Ok, so I know what many people are wondering: why a bus? Why not a trendy little tiny house? Or for that matter, why not just settle down and buy a regular old house already? These are all good questions, and ones we've thought about extensively over the past few years. Cammy and I are both gainfully employed, educated, and desire a place we can call home. However, we both also have similar ideas about living more simply, creating less of an impact on our environment, and living in a "non-traditional" way that allows us to be free from the burdens of a massive mortgage, ginormous debt, enormous electrical bills, and the weight that comes with buying to many things.
|Cammy and I saw this graph the other day. It blew our minds.|
Don't get me wrong, I see the advantages of buying a house. In many ways it's a great investment. I am not questioning anyone else’s decision to own their own home and their own property. After all, this is the American Dream, right? I have had dreams of owning my own house; perhaps a place outside of town with a few acres where we can grow our own food, harvest our own wood, and call our home. But at this point in my life, I have come to realize that home to me is not a geographic place, tied to space. More than anything, home to me is a feeling. It’s the feeling you get when you wake up to family on Christmas morning, share a Thanksgiving meal together, or are greeted by your loved ones after a long day’s work. Sometimes, I think it’s just the feeling of having a place of personal solitude: somewhere to get away from the hubbub of life.
Cammy and I have had some long conversations about what we want and where we want to be in 2, 5, or 10 years so on and so forth. This is where our ideas become murky, and in many ways ambivalent. We both love travel. We love the feeling of seeing, experiencing, and even living in new places. As a wildlife biologist, I have many opportunities to travel for work and we could live a nomadic lifestyle if we so choose. But we also feel a deep need to be somewhere and to have a place that is ours, a place that is comfortable, and a place that makes all of the feelings of being home meld together. After many deep discussions about what we want with our lives, we came to a few realizations that ultimately led us to buy the big old tortoise shell of bus.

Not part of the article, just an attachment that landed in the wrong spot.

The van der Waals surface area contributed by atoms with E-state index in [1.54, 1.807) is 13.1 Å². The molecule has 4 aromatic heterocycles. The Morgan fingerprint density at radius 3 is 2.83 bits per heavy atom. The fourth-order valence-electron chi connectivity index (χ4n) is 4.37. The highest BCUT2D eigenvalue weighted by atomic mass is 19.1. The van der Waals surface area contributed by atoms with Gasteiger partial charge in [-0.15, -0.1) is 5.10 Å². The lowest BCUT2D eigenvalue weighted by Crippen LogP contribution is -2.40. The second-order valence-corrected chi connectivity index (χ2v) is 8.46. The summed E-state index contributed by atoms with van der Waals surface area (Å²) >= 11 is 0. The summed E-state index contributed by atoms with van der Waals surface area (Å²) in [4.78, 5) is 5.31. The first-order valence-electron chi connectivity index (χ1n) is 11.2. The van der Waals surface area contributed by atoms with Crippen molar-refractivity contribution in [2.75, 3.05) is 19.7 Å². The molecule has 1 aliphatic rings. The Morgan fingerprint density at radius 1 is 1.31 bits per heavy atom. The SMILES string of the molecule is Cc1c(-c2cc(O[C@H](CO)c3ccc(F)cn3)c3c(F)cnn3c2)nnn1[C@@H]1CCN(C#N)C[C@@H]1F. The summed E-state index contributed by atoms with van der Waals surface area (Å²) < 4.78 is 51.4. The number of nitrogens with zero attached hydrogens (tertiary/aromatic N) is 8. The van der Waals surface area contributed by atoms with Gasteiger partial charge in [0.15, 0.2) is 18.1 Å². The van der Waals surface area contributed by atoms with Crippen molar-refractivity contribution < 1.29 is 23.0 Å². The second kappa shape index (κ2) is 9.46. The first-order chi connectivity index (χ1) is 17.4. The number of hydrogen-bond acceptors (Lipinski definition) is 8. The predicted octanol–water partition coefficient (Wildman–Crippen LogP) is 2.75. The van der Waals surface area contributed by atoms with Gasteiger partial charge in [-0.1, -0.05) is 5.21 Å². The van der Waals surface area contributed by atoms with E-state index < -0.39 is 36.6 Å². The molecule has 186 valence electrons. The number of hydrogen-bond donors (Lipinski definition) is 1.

|Extra credit for anyone who can identify this raptor I am holding!|
is a male and the bottom photo is a female.
They are both approximately the same size....
but they are in fact different species.
(1) Right now we don't see how buying a house is going to improve our quality of life. We want time to hike, travel, see family, and just simply enjoy life rather than working all the time so we can pay our mortgage and other debts. We will have plenty of time when we are older, to settle down and give all our money to the bank if we choose.
(2) We still have a desire to have somewhere we can call home, be it a bus, a yurt, or a hobbit hole. It’s important to have a comfortable, simple dwelling for us and the huskies. But we want to be able to build it, customize it how we want it, take it off grid, and simply take it with us wherever we wish. If we want to buy 40 acres in the hills, we can, and we’ll park a bus on it. If we both get laid off at work and need to move, we’ll take the bus with us. If we want to travel and visit family for extended stays, we will always have a place to sleep, a chill spot for the huskies, and a wicked bus to call our home.
(3) We don’t want to throw our money into rent anymore, because that’s just paying someone else’s mortgage.
Maybe THIS is why home prices have
become so ridiculously expensive.
(4) Buses are awesome. Yes, they are huge vehicles, but they make for incredible tiny houses. A few solar panels, a wood stove, and some ingenuity and you’re off grid in no time. The size of the average American house grew from 983 square feet in 1950 to about 2,500 square feet today, and with it so did urban sprawl and the human footprint on the planet. Our bus will be about 180 square feet. How’s that for reducing our footprint?
(5) Everyone I have ever known that has built their own home alleges that it gives one a sense of accomplishment and pride like nothing else. In a world where our professions, our work, and our ideals seems so abstract at times, being able to build a real, tangible home with a little sweat and blood (both of these have already happened by the way) just seems like something I shouldn’t just want to do, but have to do. Also, I should mention, we are keeping a tally of how many time we each bang our heads off of something in the bus while constructing it. So far, it is a dead heat: 10 to 10.
I leave you with a quote, that as a wildlife biologist, I particularly appreciate: “Here is some of the same fitness in a man's building his own house that there is in a bird's building its own nest. Who knows but if men constructed their dwellings with their own hands, and provided food for themselves and families simply and honestly enough, the poetic faculty would be universally developed, as birds universally sing when they are so engaged? But alas! we do like cowbirds and cuckoos, which lay their eggs in nests which other birds have built, and cheer no traveller with their chattering and unmusical notes.” Henry David Thoreau – Walden, 1906.
Ok, here is you last chance to redeem yourself. Name
THIS species, and yes I am talking about the spindly tree. Triple points if
you can name the National Park where I took the photo.
Hint: Some of these trees are old than Jesus himself.